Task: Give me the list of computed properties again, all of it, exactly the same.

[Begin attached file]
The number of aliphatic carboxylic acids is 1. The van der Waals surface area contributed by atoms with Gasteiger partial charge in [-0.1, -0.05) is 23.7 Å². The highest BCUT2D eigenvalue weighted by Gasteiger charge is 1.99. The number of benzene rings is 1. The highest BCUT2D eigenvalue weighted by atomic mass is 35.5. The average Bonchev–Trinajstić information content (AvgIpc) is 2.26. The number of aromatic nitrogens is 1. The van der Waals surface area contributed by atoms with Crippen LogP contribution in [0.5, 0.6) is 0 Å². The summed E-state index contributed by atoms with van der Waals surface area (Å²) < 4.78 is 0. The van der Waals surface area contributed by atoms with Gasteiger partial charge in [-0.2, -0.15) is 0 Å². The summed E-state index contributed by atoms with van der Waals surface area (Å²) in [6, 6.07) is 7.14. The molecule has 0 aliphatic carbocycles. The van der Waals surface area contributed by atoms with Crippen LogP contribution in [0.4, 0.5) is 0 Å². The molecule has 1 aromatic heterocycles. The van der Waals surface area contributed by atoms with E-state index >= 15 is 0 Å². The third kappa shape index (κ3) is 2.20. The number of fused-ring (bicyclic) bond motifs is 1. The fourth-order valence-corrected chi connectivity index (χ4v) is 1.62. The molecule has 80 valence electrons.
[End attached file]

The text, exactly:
The number of aliphatic carboxylic acids is 1. The van der Waals surface area contributed by atoms with Gasteiger partial charge in [-0.1, -0.05) is 23.7 Å². The highest BCUT2D eigenvalue weighted by Gasteiger charge is 1.99. The number of benzene rings is 1. The highest BCUT2D eigenvalue weighted by atomic mass is 35.5. The average Bonchev–Trinajstić information content (AvgIpc) is 2.26. The number of aromatic nitrogens is 1. The van der Waals surface area contributed by atoms with Crippen LogP contribution in [0.5, 0.6) is 0 Å². The summed E-state index contributed by atoms with van der Waals surface area (Å²) < 4.78 is 0. The van der Waals surface area contributed by atoms with Gasteiger partial charge in [-0.2, -0.15) is 0 Å². The summed E-state index contributed by atoms with van der Waals surface area (Å²) in [6, 6.07) is 7.14. The molecule has 0 aliphatic carbocycles. The van der Waals surface area contributed by atoms with Crippen LogP contribution in [0.4, 0.5) is 0 Å². The molecule has 1 aromatic heterocycles. The van der Waals surface area contributed by atoms with E-state index >= 15 is 0 Å². The third kappa shape index (κ3) is 2.20. The number of fused-ring (bicyclic) bond motifs is 1. The fourth-order valence-corrected chi connectivity index (χ4v) is 1.62. The molecule has 80 valence electrons.